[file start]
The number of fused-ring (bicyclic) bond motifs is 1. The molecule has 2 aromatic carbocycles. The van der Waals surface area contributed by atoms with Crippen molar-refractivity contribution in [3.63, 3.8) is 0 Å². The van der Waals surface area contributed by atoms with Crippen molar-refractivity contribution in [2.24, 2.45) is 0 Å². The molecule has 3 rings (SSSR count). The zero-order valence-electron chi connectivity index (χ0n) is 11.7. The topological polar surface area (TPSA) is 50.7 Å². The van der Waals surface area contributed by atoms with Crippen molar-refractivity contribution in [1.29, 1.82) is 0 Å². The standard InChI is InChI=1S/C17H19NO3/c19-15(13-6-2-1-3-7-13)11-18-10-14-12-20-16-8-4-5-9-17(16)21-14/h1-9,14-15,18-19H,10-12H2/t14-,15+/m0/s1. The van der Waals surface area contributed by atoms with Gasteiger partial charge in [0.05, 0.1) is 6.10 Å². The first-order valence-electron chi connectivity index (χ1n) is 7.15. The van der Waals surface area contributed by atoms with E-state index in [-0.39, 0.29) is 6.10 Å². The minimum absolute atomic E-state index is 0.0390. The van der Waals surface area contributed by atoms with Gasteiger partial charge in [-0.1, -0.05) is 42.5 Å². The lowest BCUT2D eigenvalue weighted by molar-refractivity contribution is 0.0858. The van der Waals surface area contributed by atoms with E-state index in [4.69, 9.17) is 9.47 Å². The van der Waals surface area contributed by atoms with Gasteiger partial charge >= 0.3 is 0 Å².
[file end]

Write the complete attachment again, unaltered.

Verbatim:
The number of fused-ring (bicyclic) bond motifs is 1. The molecule has 2 aromatic carbocycles. The van der Waals surface area contributed by atoms with Crippen molar-refractivity contribution in [3.63, 3.8) is 0 Å². The van der Waals surface area contributed by atoms with Crippen molar-refractivity contribution in [2.24, 2.45) is 0 Å². The molecule has 3 rings (SSSR count). The zero-order valence-electron chi connectivity index (χ0n) is 11.7. The topological polar surface area (TPSA) is 50.7 Å². The van der Waals surface area contributed by atoms with Crippen molar-refractivity contribution in [1.29, 1.82) is 0 Å². The standard InChI is InChI=1S/C17H19NO3/c19-15(13-6-2-1-3-7-13)11-18-10-14-12-20-16-8-4-5-9-17(16)21-14/h1-9,14-15,18-19H,10-12H2/t14-,15+/m0/s1. The van der Waals surface area contributed by atoms with Gasteiger partial charge in [0.05, 0.1) is 6.10 Å². The first-order valence-electron chi connectivity index (χ1n) is 7.15. The van der Waals surface area contributed by atoms with E-state index in [-0.39, 0.29) is 6.10 Å². The minimum absolute atomic E-state index is 0.0390. The van der Waals surface area contributed by atoms with Gasteiger partial charge in [-0.1, -0.05) is 42.5 Å². The lowest BCUT2D eigenvalue weighted by molar-refractivity contribution is 0.0858. The van der Waals surface area contributed by atoms with E-state index in [4.69, 9.17) is 9.47 Å². The van der Waals surface area contributed by atoms with Gasteiger partial charge >= 0.3 is 0 Å².